The economic system and its sectors
Tunisia is a largely free market economy, with competition having been severely restricted in recent years due to the increasing influence of the family of the ousted President Ben Ali. Almost all major companies and sectors were controlled by this group. Energy and water supply, local public transport and the post office are state-owned, and the telecommunications sector has been gradually opened up over the past ten years. Fuels and basic foodstuffs are subsidized (including bread, milk, sugar, flour and tomato paste) and are not allowed to be exported. However, smuggling to and from Libya and Algeria mainly takes place in the south and in the Region of Kasserine plays an important role. Increased border security measures to stop it, however, carry a great risk of social instability, according to researchers. Corruption still pervades large parts of the economy and customs. Only the current government began cautiously to crack down on corruption in 2017. Along with corruption, bureaucracy is one of the greatest obstacles to development.
In addition to mining, which is one of the most important sectors of the Tunisian economy, agriculture, textile manufacturing and tourism play an important role in the Tunisian economy. Almost 20% of employees work in agriculture. Olive oil and dates are the main export products in this area. around a third of the employees work in industry and half in the service and tourism sector. This ratio has been largely stable since 2005. In terms of service, call centers of French companies and IT companies outsourced to Tunisia play a major role. In addition, since 2011, are based more and more start-ups, a GTAI report. A law to promote them was passed in 2018, but its implementation has been criticized.
According to franciscogardening, foreign direct investment accounts for the largest part of Tunisia’s gross domestic product. 85% of Tunisian companies are active in the informal sector, according to a study by the business association UTICA. They generate around 115 billion US dollars, more than six times the Tunisian budget. Remittances by Tunisians from abroad amounted to RSD 2.6 billion in 2018. The negative trade balance of recent years has posed a major challenge.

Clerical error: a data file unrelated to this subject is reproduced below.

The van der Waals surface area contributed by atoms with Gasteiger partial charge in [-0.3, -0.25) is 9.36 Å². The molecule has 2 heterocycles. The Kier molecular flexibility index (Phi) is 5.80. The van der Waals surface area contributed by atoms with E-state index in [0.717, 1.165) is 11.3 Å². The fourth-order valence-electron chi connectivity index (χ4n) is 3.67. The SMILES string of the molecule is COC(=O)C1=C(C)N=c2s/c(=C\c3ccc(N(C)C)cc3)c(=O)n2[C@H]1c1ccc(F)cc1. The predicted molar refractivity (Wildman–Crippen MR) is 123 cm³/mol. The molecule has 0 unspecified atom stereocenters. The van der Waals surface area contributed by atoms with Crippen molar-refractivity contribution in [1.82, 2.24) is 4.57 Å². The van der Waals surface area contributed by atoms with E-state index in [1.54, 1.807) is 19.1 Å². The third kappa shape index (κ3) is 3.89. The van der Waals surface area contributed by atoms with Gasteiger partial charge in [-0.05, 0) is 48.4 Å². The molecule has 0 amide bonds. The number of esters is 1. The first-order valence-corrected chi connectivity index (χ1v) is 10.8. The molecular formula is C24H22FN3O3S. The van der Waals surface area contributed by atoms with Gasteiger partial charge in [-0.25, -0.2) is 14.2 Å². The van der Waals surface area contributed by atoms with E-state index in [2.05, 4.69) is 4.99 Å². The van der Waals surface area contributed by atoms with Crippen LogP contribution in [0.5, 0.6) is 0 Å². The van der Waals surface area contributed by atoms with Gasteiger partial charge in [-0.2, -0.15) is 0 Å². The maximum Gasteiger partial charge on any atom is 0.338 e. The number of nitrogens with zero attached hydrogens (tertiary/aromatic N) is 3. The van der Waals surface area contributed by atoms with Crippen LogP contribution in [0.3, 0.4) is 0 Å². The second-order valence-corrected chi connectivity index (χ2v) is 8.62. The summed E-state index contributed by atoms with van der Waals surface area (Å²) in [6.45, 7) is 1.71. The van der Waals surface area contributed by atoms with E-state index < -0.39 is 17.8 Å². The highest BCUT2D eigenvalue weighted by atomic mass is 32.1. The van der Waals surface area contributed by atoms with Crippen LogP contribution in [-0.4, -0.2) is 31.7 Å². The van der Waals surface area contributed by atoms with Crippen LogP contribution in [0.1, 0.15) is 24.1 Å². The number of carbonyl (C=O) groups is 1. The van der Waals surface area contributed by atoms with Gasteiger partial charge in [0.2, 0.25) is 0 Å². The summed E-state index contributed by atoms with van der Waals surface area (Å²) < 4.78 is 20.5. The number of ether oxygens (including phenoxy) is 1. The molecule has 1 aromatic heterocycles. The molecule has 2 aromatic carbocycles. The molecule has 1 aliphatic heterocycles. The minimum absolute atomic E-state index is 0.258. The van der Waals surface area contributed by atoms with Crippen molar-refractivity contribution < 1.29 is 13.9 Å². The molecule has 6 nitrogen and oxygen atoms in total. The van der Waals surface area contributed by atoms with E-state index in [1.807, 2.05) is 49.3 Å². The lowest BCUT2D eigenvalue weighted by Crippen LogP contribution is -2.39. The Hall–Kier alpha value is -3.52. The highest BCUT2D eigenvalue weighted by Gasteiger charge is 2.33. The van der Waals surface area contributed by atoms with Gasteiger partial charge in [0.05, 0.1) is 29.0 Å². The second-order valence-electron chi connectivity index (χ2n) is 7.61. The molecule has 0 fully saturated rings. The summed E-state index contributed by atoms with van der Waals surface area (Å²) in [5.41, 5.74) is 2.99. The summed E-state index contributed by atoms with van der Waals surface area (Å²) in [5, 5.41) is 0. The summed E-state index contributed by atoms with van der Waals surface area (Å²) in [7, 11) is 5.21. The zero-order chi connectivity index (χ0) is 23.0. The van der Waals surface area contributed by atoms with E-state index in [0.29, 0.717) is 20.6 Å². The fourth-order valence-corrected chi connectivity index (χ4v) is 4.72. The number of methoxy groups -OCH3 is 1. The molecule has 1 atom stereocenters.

In addition to dates, the most important export product, Tunisia primarily produces and exports olives. Record sales were achieved in 2015. Slowly he also takes organic products in Tunisia, however, the expensive certification for the European market is an economic obstacle for many smaller farms.
Economic indicators, analysis, statistics
The most up-to-date figures on the Tunisian economy are published on the website of the National Statistics Institute – but the information about the time before the revolution should be treated with caution. In addition, the German-Tunisian Chamber of Commerce and Industry and the GTAI publications and data sheets provide a good overview. Further information on the economy and development can be found on the website of the International Monetary Fund. The EU provides an overview of its relations with Tunisia on its website. A detailed infographic of the Carnegie Endowment and a report from the OECD provides an overview of socio-economic trends since 2011.
Impact of the revolution on the Tunisian economy
The revolution has had a massive impact on the Tunisian economy. In spite of the generally positive framework conditions, many foreign investments failed to materialize because of the initially unstable security situation and unclear political progress, tourism collapsed and many Tunisian companies have been on strike regularly since January 2011, some factories have been idle for months. The economic loss was estimated at 2.6 billion euros in the first quarter of 2011 alone. Economic growth has collapsed since the upheaval. In 2015 the growth rate was around 0.5% and increased to 2% economic growth by 2017. The Tunisian dinar slumped massively after 2011 and the purchasing power of the population fell sharply.
The companies belonging to the family of the ousted president have been expropriated by the transitional government and given to trustees. In the long term, these are to be privatized again. Valuables found in the confiscated villas of the presidential family have been auctioned since December 2012, but the proceeds are lower than initially hoped. In 2015, an impunity bill for corrupt Ben Ali-era businesspeople caused a stir. Critics accuse the government of sabotaging the truth commission, which is actually also responsible for dealing with economic crimes.
In addition to the significant losses, the Tunisian revolution also offers long-term opportunities for the Tunisian economy. The quasi-monopolies of the presidential clan are disappearing, and foreign investors who shied away from investing in Tunisia due to a lack of legal certainty or were deterred by the government from investing in Tunisia are now starting to establish themselves in the market. However, the German companies already based in Tunisia remain loyal to the country despite the difficult political situation, as a study by the German-Tunisian Chamber of Commerce shows.
The political events in Libya also have an impact on the neighboring country’s economy and pose additional challenges to Tunisia, such as an African Development Bank report sets out. With inflation of 6%, massive foreign debt, declining foreign exchange reserves and rising food prices, Tunisia has been slipping more and more into the crisis since 2012. The country is increasingly of loans from international organizations such as the International Monetary Fund depends. This is often criticized by the population. At the same time, Tunisian households are becoming increasingly indebted.
The economic influence of the Gulf States on Tunisia has increased since 2011.
Tunisia assumes that the economy will collapse by at least 7% as a result of the corona crisis.